This page on Zoning was important for showing competency in the legal aspects
of the situation. The tone is unemotional and explains the rationale for zoning,
the different categories, and the risks and benefits of each in the current proposal
before planning officials.
By October 5, the number of people on the email list was 360. People were
forwarding the emails to continue getting the word out about public meetings.
The Briarlake Community Forest Alliance, Inc. began with some money collected
from the original eight board members plus a few other people. This chart shows
how the amount it raised doubled, then quadrupled within a month and continued
to grow through mid-February. The money collected by BCFA was used mostly to
pay an attorney with expertise in land use and zoning issues.
At the Town Hall Meeting held in a local church
on October 6, the Briarlake Community Forest
Alliance presented a PowerPoint explaining the
situation in detail and introducing the board
and senior advisors of the organization. I did
not post the slideshow to the website. The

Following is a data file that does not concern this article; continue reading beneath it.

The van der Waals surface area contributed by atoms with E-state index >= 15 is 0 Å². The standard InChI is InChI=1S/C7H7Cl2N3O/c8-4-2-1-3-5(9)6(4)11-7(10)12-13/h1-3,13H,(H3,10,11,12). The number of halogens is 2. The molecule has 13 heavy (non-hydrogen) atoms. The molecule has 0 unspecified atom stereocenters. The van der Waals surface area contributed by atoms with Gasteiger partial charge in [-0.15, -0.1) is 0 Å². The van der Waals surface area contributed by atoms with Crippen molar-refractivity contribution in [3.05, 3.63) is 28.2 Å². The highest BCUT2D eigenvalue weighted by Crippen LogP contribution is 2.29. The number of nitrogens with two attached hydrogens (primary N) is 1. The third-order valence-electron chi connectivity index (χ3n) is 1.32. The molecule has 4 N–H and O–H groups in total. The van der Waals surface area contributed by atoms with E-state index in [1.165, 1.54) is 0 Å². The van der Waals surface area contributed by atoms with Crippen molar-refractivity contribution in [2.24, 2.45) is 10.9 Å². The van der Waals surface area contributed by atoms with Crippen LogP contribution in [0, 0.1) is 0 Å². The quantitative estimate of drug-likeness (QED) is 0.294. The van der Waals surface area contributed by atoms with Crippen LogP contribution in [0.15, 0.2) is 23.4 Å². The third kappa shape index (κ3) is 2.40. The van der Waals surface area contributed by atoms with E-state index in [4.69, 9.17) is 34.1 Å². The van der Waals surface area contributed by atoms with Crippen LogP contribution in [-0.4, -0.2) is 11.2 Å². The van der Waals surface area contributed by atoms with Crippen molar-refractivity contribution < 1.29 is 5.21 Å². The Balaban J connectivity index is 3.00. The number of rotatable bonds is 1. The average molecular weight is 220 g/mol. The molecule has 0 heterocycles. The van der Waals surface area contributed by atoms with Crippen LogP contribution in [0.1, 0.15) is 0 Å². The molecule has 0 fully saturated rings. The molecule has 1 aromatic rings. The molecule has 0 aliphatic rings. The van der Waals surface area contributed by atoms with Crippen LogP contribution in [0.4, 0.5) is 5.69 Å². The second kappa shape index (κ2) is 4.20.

board was interested in sharing this
information and analysis with the community
of people attending the meeting but not
necessarily with the same level of detail with
Two hundred people attended the Town Hall meeting on October 6.
Signatures were collected on a petition and BCFA asked people for
financial support. Many people wrote checks that evening, and flyers
with information about the upcoming Community Council were distributed
along with cards listing the address where people could mail checks
to the organization.
So, at the beginning of October, here is the situation for BCFA. The developer
has been working on this proposal for probably about a year, BCFA for the past
7 weeks. The developer is a professional, working with other professional developers
in an organization specifically for that purpose. They have already formed a cohesive
unit. BCFA is a collection of people from various professions – but we had some great
talent including a commercial real estate finance professional, a banker, medical